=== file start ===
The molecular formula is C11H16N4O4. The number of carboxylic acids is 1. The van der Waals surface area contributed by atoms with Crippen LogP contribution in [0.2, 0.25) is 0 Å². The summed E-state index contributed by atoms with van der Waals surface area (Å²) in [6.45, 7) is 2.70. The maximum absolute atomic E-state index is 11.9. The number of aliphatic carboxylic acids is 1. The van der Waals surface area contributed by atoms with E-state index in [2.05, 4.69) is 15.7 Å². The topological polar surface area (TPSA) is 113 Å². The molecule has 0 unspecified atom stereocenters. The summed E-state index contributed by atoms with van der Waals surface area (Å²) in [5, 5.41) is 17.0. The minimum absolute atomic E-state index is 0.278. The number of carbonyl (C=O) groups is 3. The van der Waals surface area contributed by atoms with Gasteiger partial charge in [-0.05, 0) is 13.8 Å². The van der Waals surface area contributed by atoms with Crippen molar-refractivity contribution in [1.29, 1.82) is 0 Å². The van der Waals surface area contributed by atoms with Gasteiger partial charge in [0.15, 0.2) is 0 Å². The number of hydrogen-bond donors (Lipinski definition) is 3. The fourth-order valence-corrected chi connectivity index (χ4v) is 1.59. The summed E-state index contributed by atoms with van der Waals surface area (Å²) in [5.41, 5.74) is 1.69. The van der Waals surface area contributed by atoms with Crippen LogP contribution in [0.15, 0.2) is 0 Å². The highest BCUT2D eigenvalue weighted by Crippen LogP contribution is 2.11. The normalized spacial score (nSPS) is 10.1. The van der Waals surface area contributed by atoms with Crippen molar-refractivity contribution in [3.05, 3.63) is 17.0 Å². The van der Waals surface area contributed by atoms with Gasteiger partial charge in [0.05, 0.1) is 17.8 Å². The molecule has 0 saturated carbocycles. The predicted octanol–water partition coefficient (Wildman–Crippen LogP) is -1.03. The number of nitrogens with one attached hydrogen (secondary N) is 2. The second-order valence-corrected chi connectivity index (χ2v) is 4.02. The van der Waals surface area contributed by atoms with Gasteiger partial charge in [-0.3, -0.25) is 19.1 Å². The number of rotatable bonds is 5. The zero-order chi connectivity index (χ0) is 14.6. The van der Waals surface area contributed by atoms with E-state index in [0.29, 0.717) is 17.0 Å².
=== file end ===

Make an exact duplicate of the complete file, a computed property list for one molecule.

The molecular formula is C11H16N4O4. The number of carboxylic acids is 1. The van der Waals surface area contributed by atoms with Crippen LogP contribution in [0.2, 0.25) is 0 Å². The summed E-state index contributed by atoms with van der Waals surface area (Å²) in [6.45, 7) is 2.70. The maximum absolute atomic E-state index is 11.9. The number of aliphatic carboxylic acids is 1. The van der Waals surface area contributed by atoms with E-state index in [2.05, 4.69) is 15.7 Å². The topological polar surface area (TPSA) is 113 Å². The molecule has 0 unspecified atom stereocenters. The summed E-state index contributed by atoms with van der Waals surface area (Å²) in [5, 5.41) is 17.0. The minimum absolute atomic E-state index is 0.278. The number of carbonyl (C=O) groups is 3. The van der Waals surface area contributed by atoms with Gasteiger partial charge in [-0.05, 0) is 13.8 Å². The van der Waals surface area contributed by atoms with Crippen molar-refractivity contribution in [1.29, 1.82) is 0 Å². The van der Waals surface area contributed by atoms with Gasteiger partial charge in [0.15, 0.2) is 0 Å². The number of hydrogen-bond donors (Lipinski definition) is 3. The fourth-order valence-corrected chi connectivity index (χ4v) is 1.59. The summed E-state index contributed by atoms with van der Waals surface area (Å²) in [5.41, 5.74) is 1.69. The van der Waals surface area contributed by atoms with Crippen LogP contribution in [0.15, 0.2) is 0 Å². The highest BCUT2D eigenvalue weighted by Crippen LogP contribution is 2.11. The normalized spacial score (nSPS) is 10.1. The van der Waals surface area contributed by atoms with Crippen molar-refractivity contribution in [3.05, 3.63) is 17.0 Å². The van der Waals surface area contributed by atoms with Gasteiger partial charge in [0.05, 0.1) is 17.8 Å². The molecule has 0 saturated carbocycles. The predicted octanol–water partition coefficient (Wildman–Crippen LogP) is -1.03. The number of nitrogens with one attached hydrogen (secondary N) is 2. The second-order valence-corrected chi connectivity index (χ2v) is 4.02. The van der Waals surface area contributed by atoms with Gasteiger partial charge in [-0.3, -0.25) is 19.1 Å². The number of rotatable bonds is 5. The zero-order chi connectivity index (χ0) is 14.6. The van der Waals surface area contributed by atoms with E-state index in [0.29, 0.717) is 17.0 Å².